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Here Are the Only Three Republican Candidates Who Don’t Own a Gun

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"Strikes me as somewhat disconnected from the reality that many Americans face."

Republican presidential candidate Sen. Lindsey Graham, of South Carolina, holds up a shotgun during a campaign stop at the Gun Show, Sunday, Sept. 6, 2015, in Concord, N.H. (AP Photo/Jim Cole)

Out of the 17 Republican presidential candidates, only three of them do not own a gun.

According to a Telegraph survey, those three candidates are former Florida Gov. Jeb Bush, New Jersey Gov. Chris Christie and Carly Fiorina, though her husband owns several.

The Telegraph reported that while Bush, like his Republican competitors, has been unabashedly pro-gun while campaigning, gun rights activists may not appreciate his lack of gun ownership himself.

Jeb Bush speaks at the 144th National Rifle Association Annual Meetings and Exhibits at the Music City Center in Nashville, Tenn., April 10, 2015. (Daniel Acker/Bloomberg via Getty Images)

"That he doesn't even own a gun for his own protection strikes me as somewhat disconnected from the reality that many Americans face," Larry Pratt, executive director of Gun Owners of America, told the Telegraph.

While leading Florida in 2005, Bush signed a so-called "Stand Your Ground" law. The law became the center of the contentious debate in 2012 after 17-year-old Trayvon Martin was fatally shot by George Zimmerman even though Zimmerman's defense team didn't cite the law and argued it was an act of self-defense. Zimmerman was acquitted of criminal charges.

Applicable Florida state law reads:

776.012 Use or threatened use of force in defense of person.—

(1) A person is justified in using or threatening to use force, except deadly force, against another when and to the extent that the person reasonably believes that such conduct is necessary to defend himself or herself or another against the other’s imminent use of unlawful force. A person who uses or threatens to use force in accordance with this subsection does not have a duty to retreat before using or threatening to use such force.

(2) A person is justified in using or threatening to use deadly force if he or she reasonably believes that using or threatening to use such force is necessary to prevent imminent death or great bodily harm to himself or herself or another or to prevent the imminent commission of a forcible felony. A person who uses or threatens to use deadly force in accordance with this subsection does not have a duty to retreat and has the right to stand his or her ground if the person using or threatening to use the deadly force is not engaged in a criminal activity and is in a place where he or she has a right to be.

Republican presidential candidate Sen. Lindsey Graham of South Carolina holds up a shotgun during a campaign stop at the Gun Show, Sunday, Sept. 6, 2015, in Concord, N.H. (AP Photo/Jim Cole)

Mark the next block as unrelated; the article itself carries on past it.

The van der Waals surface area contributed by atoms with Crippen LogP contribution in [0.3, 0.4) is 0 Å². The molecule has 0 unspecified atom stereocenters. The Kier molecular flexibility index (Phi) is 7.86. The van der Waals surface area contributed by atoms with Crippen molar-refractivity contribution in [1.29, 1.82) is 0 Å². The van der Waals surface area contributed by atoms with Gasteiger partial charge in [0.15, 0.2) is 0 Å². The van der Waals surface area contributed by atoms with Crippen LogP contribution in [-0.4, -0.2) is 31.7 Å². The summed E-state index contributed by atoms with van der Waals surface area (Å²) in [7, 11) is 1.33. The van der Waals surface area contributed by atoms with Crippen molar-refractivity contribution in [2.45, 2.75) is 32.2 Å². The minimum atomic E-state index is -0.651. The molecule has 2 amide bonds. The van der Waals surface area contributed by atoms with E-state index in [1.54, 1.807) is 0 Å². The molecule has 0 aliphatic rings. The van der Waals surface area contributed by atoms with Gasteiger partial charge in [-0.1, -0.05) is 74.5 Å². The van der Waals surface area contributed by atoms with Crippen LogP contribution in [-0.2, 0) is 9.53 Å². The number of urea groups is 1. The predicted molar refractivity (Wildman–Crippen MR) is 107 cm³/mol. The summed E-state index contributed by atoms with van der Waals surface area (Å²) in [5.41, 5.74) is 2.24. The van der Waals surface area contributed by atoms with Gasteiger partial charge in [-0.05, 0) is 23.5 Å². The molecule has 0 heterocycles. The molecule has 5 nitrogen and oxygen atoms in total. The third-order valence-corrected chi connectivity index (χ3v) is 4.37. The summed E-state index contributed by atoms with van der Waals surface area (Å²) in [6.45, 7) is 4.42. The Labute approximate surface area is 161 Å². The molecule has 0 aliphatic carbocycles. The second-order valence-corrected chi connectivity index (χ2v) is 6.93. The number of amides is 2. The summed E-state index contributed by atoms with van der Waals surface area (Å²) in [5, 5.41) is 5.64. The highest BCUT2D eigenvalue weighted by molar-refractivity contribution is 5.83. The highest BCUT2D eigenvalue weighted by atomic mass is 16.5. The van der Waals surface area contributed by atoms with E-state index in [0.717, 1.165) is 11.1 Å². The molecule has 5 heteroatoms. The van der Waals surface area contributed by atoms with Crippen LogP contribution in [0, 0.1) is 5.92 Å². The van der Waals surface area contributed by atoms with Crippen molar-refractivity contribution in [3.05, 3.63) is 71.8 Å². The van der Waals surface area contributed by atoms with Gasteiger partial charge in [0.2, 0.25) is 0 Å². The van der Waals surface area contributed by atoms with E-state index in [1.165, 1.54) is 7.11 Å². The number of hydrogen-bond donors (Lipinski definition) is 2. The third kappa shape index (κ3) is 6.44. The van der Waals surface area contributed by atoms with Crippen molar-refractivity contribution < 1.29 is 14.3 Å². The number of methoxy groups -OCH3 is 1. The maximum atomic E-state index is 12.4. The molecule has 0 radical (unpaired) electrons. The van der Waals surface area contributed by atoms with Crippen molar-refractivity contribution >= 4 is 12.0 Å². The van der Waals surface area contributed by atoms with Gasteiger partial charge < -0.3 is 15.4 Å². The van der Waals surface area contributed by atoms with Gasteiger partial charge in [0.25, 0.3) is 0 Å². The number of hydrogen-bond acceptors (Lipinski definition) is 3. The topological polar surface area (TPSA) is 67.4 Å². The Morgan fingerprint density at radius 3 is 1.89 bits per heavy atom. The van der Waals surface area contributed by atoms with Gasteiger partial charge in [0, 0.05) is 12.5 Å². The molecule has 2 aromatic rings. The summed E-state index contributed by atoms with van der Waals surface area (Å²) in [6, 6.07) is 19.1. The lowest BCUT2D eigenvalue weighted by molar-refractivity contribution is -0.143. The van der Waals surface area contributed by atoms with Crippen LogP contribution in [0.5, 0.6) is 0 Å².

While Fiorina does not own any guns herself, her campaign confirmed to TheBlaze that she has six guns in her house, all of which belong to her husband.

In a video to the National Rifle Association's annual meeting in 2015, Fiorina said her husband also holds concealed carry permits in California and Virginia. The Republican candidate said that while she's not a hunter nor has she had to protect herself from an intruder in her home, she unequivocally supports the Second Amendment and the NRA specifically.

The Telegraph survey shows that Fiorina has an A rating from the NRA, Bush has an A+ rating and Christie has a C rating. The only candidate with a rating lower than Christie is former New York Gov. George Pataki, who received an F from the NRA. According to the Telegraph, Pataki owns one shotgun for protection and hunting.

South Carolina Sen. Lindsey Graham, with an A- NRA rating, has one of the largest gun collections that includes rifles, shotguns and handguns, according to the Telegraph. He also owns an AR-15 semi-automatic rifle which includes the insignia of his former Air Force unit.

Kentucky Sen. Rand Paul's campaign also said he is the owner of multiple guns but the Telegraph reported that "in keeping with his libertarian views on privacy, declined to give details" on his weapons. Campaigns for former Texas Gov. Rick Perry and Louisiana Gov. Bobby Jindal also declined to give details on their guns.

Paul has an A rating from the NRA but was not invited to their annual meeting this year. Jindal and Perry both received A+ ratings.

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Editor's note: This story has been updated with an accurate explanation of Florida's "Stand Your Ground" law. We regret the error.

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